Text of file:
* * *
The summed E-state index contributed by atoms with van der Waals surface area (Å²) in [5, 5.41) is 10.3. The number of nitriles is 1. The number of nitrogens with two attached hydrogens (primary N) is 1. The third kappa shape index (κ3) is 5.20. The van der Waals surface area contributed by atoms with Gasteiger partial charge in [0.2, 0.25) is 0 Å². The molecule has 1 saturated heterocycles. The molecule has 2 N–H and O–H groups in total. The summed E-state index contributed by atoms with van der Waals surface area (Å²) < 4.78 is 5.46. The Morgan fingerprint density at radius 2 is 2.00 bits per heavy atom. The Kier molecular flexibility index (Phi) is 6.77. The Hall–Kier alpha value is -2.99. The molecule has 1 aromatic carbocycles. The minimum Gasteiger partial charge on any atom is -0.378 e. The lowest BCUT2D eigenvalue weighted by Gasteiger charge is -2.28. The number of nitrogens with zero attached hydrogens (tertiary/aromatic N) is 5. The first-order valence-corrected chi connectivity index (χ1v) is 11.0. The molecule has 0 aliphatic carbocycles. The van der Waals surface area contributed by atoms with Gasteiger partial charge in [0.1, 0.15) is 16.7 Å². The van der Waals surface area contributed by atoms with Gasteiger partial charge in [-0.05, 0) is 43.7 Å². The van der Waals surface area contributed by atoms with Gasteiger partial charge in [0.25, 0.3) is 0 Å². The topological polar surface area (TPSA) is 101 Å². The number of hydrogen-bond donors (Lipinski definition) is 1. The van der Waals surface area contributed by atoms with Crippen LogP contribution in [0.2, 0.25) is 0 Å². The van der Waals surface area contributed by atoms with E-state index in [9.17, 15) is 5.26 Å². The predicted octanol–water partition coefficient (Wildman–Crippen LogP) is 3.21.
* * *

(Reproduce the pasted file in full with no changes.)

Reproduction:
The summed E-state index contributed by atoms with van der Waals surface area (Å²) in [5, 5.41) is 10.3. The number of nitriles is 1. The number of nitrogens with two attached hydrogens (primary N) is 1. The third kappa shape index (κ3) is 5.20. The van der Waals surface area contributed by atoms with Gasteiger partial charge in [0.2, 0.25) is 0 Å². The molecule has 1 saturated heterocycles. The molecule has 2 N–H and O–H groups in total. The summed E-state index contributed by atoms with van der Waals surface area (Å²) < 4.78 is 5.46. The Morgan fingerprint density at radius 2 is 2.00 bits per heavy atom. The Kier molecular flexibility index (Phi) is 6.77. The Hall–Kier alpha value is -2.99. The molecule has 1 aromatic carbocycles. The minimum Gasteiger partial charge on any atom is -0.378 e. The lowest BCUT2D eigenvalue weighted by Gasteiger charge is -2.28. The number of nitrogens with zero attached hydrogens (tertiary/aromatic N) is 5. The first-order valence-corrected chi connectivity index (χ1v) is 11.0. The molecule has 0 aliphatic carbocycles. The van der Waals surface area contributed by atoms with Gasteiger partial charge in [0.1, 0.15) is 16.7 Å². The van der Waals surface area contributed by atoms with Gasteiger partial charge in [-0.05, 0) is 43.7 Å². The van der Waals surface area contributed by atoms with Gasteiger partial charge in [0.25, 0.3) is 0 Å². The topological polar surface area (TPSA) is 101 Å². The number of hydrogen-bond donors (Lipinski definition) is 1. The van der Waals surface area contributed by atoms with Crippen LogP contribution in [0.2, 0.25) is 0 Å². The van der Waals surface area contributed by atoms with E-state index in [9.17, 15) is 5.26 Å². The predicted octanol–water partition coefficient (Wildman–Crippen LogP) is 3.21.